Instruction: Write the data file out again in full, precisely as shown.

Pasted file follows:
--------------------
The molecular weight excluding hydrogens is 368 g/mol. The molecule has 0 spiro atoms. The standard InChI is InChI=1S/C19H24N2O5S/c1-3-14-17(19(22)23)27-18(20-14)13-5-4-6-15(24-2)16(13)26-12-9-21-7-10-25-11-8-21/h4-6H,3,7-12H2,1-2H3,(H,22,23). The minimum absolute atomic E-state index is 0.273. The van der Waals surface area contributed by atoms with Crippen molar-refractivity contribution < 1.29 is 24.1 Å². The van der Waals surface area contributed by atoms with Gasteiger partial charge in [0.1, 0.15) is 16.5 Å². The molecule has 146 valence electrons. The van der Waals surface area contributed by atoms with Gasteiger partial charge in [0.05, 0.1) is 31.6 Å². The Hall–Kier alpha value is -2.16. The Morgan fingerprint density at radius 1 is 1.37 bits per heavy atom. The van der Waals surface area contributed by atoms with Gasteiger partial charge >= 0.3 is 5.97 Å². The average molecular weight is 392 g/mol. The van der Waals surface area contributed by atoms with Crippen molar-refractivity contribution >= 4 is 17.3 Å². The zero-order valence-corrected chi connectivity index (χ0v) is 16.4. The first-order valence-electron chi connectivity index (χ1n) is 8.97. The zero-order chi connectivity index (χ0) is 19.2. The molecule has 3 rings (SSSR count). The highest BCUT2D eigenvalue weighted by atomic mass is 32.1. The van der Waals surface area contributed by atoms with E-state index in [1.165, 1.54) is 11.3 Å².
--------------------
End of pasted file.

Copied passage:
The molecular weight excluding hydrogens is 368 g/mol. The molecule has 0 spiro atoms. The standard InChI is InChI=1S/C19H24N2O5S/c1-3-14-17(19(22)23)27-18(20-14)13-5-4-6-15(24-2)16(13)26-12-9-21-7-10-25-11-8-21/h4-6H,3,7-12H2,1-2H3,(H,22,23). The minimum absolute atomic E-state index is 0.273. The van der Waals surface area contributed by atoms with Crippen molar-refractivity contribution < 1.29 is 24.1 Å². The van der Waals surface area contributed by atoms with Gasteiger partial charge in [0.1, 0.15) is 16.5 Å². The molecule has 146 valence electrons. The van der Waals surface area contributed by atoms with Gasteiger partial charge in [0.05, 0.1) is 31.6 Å². The Hall–Kier alpha value is -2.16. The Morgan fingerprint density at radius 1 is 1.37 bits per heavy atom. The van der Waals surface area contributed by atoms with Gasteiger partial charge >= 0.3 is 5.97 Å². The average molecular weight is 392 g/mol. The van der Waals surface area contributed by atoms with Crippen molar-refractivity contribution >= 4 is 17.3 Å². The zero-order valence-corrected chi connectivity index (χ0v) is 16.4. The first-order valence-electron chi connectivity index (χ1n) is 8.97. The zero-order chi connectivity index (χ0) is 19.2. The molecule has 3 rings (SSSR count). The highest BCUT2D eigenvalue weighted by atomic mass is 32.1. The van der Waals surface area contributed by atoms with E-state index in [1.165, 1.54) is 11.3 Å².